Over the past several years, major content owners and Internet Service Providers (ISPs) have come together to try to find a supportive and customer-friendly way to educate Internet users about lawful access to and use of copyrighted online content. The effort led to the creation of the Center for Copyright Information (CCI) whose members include the Motion Picture Association of America (MPAA), the Recording Industry Association of America (RIAA) and some independent producers in their fields, as well as five major ISPs including Comcast, Verizon, Time Warner Cable, Cablevision and AT&T. Alan Lewine, from Comcast Cable’s Legal Department, has played an instrumental role for us and served on the Executive Board for the CCI from its inception until launch.
The CCI, and each of its members, have launched a new program called the Copyright Alert System (CAS), which began rolling out this week. This program is designed to educate consumers – ISPs’ customers and content owners’ fans – about accessing and sharing copyrighted content online, like music, TV shows and movies.
A few key points: First, we expect the vast majority of our customers will never receive any Copyright Alerts; however, we believe that informed awareness about copyrights will help our customers make knowledgeable choices about using copyrighted content online. Second, termination of a customer’s Internet service is not part of the CAS. Third, our customers’ privacy is extremely important to us, and we worked closely with the CCI, and all of the other ISPs, to ensure the CAS was designed so that content owners will not have access to any customer’s personal information.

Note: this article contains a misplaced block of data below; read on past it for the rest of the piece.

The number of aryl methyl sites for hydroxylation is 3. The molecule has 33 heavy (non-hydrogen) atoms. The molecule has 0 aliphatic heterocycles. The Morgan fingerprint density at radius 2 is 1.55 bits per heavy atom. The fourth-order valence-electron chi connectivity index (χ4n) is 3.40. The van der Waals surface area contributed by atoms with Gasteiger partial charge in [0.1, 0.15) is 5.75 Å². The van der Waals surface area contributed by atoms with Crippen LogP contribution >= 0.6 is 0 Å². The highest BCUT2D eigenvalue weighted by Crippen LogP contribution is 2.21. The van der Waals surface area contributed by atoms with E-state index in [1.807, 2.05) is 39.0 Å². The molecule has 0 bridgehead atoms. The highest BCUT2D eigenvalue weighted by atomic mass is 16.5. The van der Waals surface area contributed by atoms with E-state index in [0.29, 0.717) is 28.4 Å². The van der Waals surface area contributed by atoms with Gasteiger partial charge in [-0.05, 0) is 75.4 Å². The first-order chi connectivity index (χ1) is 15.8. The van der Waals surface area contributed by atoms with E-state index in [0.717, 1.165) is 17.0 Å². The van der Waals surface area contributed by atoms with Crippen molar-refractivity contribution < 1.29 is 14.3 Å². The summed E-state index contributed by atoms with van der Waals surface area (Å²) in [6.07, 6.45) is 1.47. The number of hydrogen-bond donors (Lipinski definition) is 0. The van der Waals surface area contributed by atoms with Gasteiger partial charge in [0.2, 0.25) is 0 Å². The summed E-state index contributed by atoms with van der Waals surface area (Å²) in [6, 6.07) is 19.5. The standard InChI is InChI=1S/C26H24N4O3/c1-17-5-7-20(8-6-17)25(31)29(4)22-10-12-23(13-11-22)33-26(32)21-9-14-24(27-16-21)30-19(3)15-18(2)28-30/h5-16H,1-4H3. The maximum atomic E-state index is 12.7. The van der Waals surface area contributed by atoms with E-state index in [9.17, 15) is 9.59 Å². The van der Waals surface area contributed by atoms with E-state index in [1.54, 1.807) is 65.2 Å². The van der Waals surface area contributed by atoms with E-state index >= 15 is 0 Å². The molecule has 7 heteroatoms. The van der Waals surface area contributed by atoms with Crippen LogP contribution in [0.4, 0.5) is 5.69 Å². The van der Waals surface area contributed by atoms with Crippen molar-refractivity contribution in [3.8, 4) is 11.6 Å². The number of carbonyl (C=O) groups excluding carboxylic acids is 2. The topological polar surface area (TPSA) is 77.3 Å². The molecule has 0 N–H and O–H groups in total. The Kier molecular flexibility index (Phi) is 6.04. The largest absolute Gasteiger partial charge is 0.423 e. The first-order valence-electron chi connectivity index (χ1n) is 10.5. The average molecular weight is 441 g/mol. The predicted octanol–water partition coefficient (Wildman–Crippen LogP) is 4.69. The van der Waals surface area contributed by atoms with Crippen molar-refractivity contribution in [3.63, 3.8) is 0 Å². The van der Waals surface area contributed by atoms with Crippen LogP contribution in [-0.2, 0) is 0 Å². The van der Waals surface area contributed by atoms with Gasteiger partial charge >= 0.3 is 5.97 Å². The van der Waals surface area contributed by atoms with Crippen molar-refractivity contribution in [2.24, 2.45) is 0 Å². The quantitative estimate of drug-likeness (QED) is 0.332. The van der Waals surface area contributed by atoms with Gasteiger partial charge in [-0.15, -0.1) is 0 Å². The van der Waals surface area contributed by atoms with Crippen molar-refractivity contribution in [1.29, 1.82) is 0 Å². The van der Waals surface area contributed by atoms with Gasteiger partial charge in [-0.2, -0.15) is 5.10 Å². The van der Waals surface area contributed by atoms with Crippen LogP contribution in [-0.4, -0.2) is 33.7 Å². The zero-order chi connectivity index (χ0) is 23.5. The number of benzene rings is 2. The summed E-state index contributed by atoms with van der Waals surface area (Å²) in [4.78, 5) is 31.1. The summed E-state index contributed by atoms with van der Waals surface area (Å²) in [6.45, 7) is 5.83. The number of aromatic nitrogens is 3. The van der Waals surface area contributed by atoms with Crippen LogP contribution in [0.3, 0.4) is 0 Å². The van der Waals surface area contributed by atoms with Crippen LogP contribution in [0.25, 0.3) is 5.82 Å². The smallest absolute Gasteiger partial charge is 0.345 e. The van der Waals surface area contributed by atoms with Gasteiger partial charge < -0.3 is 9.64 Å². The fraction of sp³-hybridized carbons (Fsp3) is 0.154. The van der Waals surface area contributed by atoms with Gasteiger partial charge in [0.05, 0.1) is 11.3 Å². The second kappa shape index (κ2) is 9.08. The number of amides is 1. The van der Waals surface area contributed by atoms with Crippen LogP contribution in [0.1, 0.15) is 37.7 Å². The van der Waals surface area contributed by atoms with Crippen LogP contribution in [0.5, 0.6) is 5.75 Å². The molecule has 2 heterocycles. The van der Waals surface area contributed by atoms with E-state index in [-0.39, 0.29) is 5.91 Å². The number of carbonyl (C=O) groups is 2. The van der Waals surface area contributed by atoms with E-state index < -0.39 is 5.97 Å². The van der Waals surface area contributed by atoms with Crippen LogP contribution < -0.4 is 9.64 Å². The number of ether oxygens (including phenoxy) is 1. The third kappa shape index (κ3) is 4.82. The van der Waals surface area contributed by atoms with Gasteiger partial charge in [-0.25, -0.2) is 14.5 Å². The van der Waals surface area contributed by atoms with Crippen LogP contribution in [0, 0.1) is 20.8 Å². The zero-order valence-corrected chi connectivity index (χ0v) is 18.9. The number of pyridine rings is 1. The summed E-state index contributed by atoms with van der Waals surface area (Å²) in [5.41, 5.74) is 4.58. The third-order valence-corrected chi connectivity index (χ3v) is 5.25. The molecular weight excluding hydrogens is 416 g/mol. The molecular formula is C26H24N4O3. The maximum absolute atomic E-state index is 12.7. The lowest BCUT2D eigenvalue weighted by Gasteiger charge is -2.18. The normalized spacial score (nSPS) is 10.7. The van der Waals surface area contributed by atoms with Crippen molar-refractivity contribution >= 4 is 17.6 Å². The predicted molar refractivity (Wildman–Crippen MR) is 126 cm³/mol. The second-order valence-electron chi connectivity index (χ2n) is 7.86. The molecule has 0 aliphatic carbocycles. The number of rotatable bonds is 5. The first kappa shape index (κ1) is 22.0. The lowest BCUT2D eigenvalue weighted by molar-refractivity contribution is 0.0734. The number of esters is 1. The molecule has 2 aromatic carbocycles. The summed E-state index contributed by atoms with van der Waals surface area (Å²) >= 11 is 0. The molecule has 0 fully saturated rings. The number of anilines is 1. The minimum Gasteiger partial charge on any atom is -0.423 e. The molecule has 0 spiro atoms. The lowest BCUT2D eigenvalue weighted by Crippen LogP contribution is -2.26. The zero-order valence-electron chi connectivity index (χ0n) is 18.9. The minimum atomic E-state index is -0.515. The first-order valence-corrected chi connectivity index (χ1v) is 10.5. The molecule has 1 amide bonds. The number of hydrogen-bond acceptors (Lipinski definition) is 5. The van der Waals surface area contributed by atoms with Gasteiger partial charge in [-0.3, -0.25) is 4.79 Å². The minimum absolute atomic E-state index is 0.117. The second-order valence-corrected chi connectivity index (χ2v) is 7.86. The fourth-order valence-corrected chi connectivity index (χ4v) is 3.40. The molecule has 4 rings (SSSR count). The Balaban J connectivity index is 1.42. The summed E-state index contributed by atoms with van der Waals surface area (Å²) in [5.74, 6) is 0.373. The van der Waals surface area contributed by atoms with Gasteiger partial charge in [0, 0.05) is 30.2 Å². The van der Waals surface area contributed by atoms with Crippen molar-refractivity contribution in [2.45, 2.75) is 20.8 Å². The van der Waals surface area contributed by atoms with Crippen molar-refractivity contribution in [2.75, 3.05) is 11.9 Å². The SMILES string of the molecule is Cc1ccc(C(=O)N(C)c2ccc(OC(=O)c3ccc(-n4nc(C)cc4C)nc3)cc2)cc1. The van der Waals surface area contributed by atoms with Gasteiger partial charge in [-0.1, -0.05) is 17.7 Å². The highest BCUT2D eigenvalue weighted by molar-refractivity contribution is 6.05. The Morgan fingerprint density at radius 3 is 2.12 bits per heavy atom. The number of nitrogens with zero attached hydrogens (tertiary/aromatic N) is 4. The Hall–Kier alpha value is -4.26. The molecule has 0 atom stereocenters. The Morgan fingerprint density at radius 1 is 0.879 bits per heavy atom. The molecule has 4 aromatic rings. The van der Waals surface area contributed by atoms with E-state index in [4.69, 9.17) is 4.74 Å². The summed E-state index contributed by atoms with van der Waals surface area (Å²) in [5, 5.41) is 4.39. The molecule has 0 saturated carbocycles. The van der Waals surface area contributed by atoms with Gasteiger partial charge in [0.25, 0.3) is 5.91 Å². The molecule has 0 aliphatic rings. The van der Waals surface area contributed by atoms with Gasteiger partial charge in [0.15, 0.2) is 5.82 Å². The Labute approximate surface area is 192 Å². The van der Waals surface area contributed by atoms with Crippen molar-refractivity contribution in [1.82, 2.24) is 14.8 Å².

Starting today, Comcast will begin to implement a six-step approach designed to notify and educate customers about allegations of copyright infringement occurring over their Internet service. These progressive alerts will start out as informational and then evolve into "mitigation alerts" that require customers to call a Comcast representative to review educational information about copyright and acknowledge that they have understood it.Below is an outline of our plan. All alerts will be sent by both email and an in-browser alert.
Alerts 1 & 2: Information-focused alerts will provide customers with details about the alleged infringement. Customers will be able to click on and dismiss the first in-browser notice by themselves. For the second alert, any household member with a comcast.net user ID will have to log in to acknowledge and remove the in-browser alert.
Alerts 3 & 4: Warning-focused alerts make the language about the repeated allegations of copyright infringement more pronounced and urgent. The household’s primary account holder must acknowledge receipt of these alerts by logging in to his or her Comcast account.
Alerts 5 & 6: Mitigation-focused alerts are aimed at engaging the customer in addressing the repeated alleged infringements by providing the customer with a 14-day window to submit an appeal to the American Arbitration Association (AAA). If the customer believes the alerts were served in error, the customer can file for an independent review. If the customer does not file the appeal, after 14 days a mitigation alert is applied in the form of a persistent in-browser alert that requires a customer to call our Comcast Security Assurance (CSA) team. The CSA team provides further education and information about copyright infringement and only they have the ability to remove the in-browser alert from the customer’s web browser. If an appeal is filed, then the transmission of alerts is suspended until the review is complete. If the appeal prevails, then the alert history is reset, and all previous alerts are removed. If the appeal does not prevail, the mitigation alert is applied to the customer’s service, and a call is required to CSA.
For more information on the way that Comcast is implementing the CAS, please visit http://www.comcast.com/copyrightalerts.
For more information on the CCI and the copyright alerts system generally, please visit: http://www.copyrightinformation.org/.